- The Washington Times - Friday, August 14, 2009

A single newspaper headline summed up what many in the establishment felt about the Woodstock Music & Art Fair, then taking place on a dairy farm in upstate New York: “Hippies Mired in Sea of Mud” the New York Daily News gloated in large type on Aug. 17, 1969.

Barnard Collier, then a New York Times reporter, recounts in “Woodstock: Now and Then” — a theatrical-quality, two-hour documentary premiering tonight at 9 on VH1 and VH1 Classic and rebroadcast Monday night at 8 on the History Channel — that he had to fight tooth and nail to stop his prejudiced editors from printing a wrongheaded account of the now-legendary festival that painted it as an unmitigated disaster.

The times, they have a-changed.

Woodstock, long the ultimate symbol of the divide between the two sides of the culture wars, has, on its 40th anniversary, lost much of its power to polarize.

The nation’s first post-Woodstock Generation president is in the White House, and efforts in the 2008 campaign to link symbolically President Obama with the political violence of ‘60s radical Bill Ayers never gained much traction. The convergence of American countercultural and commercial sensibilities has become almost a cliche, thanks to David Brooks’ 2000 best-seller “Bobos in Paradise.” And according to the authors of a just-released Pew Research Center poll, today’s “generation gap is a much more subdued affair than the one that raged in the 1960s, for relatively few Americans of any age see it as a source of conflict — either in society at large or in their own families.”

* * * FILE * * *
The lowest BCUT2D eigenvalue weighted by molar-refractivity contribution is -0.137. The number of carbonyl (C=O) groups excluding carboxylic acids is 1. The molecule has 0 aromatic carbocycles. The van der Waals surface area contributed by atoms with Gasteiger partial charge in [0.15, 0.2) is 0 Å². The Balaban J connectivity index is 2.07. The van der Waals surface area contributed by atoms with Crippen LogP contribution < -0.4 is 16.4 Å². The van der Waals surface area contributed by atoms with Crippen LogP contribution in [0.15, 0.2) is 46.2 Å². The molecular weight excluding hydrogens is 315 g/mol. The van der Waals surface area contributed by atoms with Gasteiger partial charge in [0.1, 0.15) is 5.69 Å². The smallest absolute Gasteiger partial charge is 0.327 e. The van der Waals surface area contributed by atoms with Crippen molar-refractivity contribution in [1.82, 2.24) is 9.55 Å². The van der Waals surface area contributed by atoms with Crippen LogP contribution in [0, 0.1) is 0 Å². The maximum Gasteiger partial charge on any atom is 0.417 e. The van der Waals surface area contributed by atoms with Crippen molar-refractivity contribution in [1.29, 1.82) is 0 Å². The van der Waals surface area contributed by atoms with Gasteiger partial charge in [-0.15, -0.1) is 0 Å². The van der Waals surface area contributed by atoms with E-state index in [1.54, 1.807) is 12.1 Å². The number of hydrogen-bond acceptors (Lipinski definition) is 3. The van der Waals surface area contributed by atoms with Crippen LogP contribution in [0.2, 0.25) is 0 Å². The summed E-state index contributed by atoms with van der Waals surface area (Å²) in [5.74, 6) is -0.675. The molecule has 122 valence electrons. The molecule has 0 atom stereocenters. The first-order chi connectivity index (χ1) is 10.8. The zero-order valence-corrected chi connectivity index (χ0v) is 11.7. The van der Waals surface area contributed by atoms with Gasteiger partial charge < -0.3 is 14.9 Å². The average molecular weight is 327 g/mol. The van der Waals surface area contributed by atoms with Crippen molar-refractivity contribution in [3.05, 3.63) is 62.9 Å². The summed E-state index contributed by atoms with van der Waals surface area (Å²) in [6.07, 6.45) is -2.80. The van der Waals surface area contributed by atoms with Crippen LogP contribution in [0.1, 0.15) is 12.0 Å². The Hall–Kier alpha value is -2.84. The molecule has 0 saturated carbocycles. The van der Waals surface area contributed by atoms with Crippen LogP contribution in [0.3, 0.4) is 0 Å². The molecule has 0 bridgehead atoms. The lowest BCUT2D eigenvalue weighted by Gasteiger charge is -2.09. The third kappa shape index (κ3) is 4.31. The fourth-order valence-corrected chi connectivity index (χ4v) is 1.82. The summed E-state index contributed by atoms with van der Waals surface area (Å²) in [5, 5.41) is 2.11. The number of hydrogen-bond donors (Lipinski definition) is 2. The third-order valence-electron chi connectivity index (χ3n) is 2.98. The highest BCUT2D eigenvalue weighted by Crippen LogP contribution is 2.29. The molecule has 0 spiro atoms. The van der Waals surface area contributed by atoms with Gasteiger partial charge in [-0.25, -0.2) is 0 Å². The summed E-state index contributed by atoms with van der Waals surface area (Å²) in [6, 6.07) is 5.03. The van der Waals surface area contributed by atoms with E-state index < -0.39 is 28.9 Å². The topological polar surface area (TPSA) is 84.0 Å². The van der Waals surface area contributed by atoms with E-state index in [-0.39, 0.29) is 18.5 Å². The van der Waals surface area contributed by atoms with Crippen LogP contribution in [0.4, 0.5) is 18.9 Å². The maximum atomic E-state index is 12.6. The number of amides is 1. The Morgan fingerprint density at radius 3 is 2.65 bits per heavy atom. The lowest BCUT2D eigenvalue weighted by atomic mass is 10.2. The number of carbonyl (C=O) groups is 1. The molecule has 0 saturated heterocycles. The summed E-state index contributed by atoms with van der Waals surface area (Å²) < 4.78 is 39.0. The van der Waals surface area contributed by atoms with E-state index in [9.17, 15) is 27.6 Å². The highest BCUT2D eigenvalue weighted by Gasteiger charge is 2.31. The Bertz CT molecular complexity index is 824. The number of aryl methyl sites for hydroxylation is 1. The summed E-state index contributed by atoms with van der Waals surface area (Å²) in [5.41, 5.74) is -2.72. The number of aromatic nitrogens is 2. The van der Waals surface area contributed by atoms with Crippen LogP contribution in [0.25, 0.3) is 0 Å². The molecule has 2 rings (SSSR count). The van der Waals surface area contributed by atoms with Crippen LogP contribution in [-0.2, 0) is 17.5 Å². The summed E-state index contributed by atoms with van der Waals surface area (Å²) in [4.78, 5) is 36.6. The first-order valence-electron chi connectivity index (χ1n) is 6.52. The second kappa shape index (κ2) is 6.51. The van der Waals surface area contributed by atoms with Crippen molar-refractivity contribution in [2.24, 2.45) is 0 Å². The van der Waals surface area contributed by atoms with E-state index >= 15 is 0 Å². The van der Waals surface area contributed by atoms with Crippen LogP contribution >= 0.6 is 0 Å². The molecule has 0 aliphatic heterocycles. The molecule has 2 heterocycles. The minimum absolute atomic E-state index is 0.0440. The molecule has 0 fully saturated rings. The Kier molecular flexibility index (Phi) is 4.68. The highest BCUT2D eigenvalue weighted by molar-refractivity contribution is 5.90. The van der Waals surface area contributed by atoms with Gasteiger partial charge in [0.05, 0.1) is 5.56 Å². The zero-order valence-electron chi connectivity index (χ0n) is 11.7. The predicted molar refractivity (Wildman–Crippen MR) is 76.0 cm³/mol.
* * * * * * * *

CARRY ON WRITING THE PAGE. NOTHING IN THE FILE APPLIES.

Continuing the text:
At the time, it seemed a miracle Woodstock didn’t end up a catastrophe. Organizers expected around 200,000 people; 500,000 showed up, blocking the New York State Thruway. There were shortages of food and sanitation. A heavy rainfall, an inch or two in an hour, turned Max Yasgur’s farm into that “sea of mud.” Some bands threatened to bolt if they weren’t paid in cash — but cash flow was low after the fence was cut and people streamed in, paying nothing.

But the attendees kept calm, shared food and helped each other come down from bad acid trips, making good on their devotion to peace and love. Barbara Kopple, two-time Oscar-winning documentarian and director of “Woodstock: Now and Then,” suggests it’s just that nonevent part of the event that is one of its biggest legacies.

“I think Woodstock proved the truth in The Who’s prophetic line, ‘The Kids Are Alright.’ It changed attitudes about young people in a way that will never be lost,” she says by telephone from New York. “They can come together in unimaginable numbers and do it peacefully. They can smoke pot without anything dreadful happening.”

The doc is both an interesting exposition of how one of the defining moments of the ‘60s came to be and a thoughtful discussion of how it came to be one of the defining moments.

For the “Now” part, Ms. Kopple interviewed young students at the Paul Green School of Rock. What could be a better symbol of the radical becoming culturally assimilated, even adorable, than to see two brothers, 9 and 11 — “entranced by The Who,” as Ms. Kopple describes them — who bought a gong simply because the doomed Keith Moon had one?

For the “Then,” part, Ms. Kopple doesn’t just rehash the classic documentary “Woodstock.” She gives a concise background of the event, interviewing such major players as promoter Michael Lang, the spirit behind the festival and an executive producer on this film, and money men John Roberts and Joel Rosenman, who had to wait many years and face many lawsuits before they could make their investment back.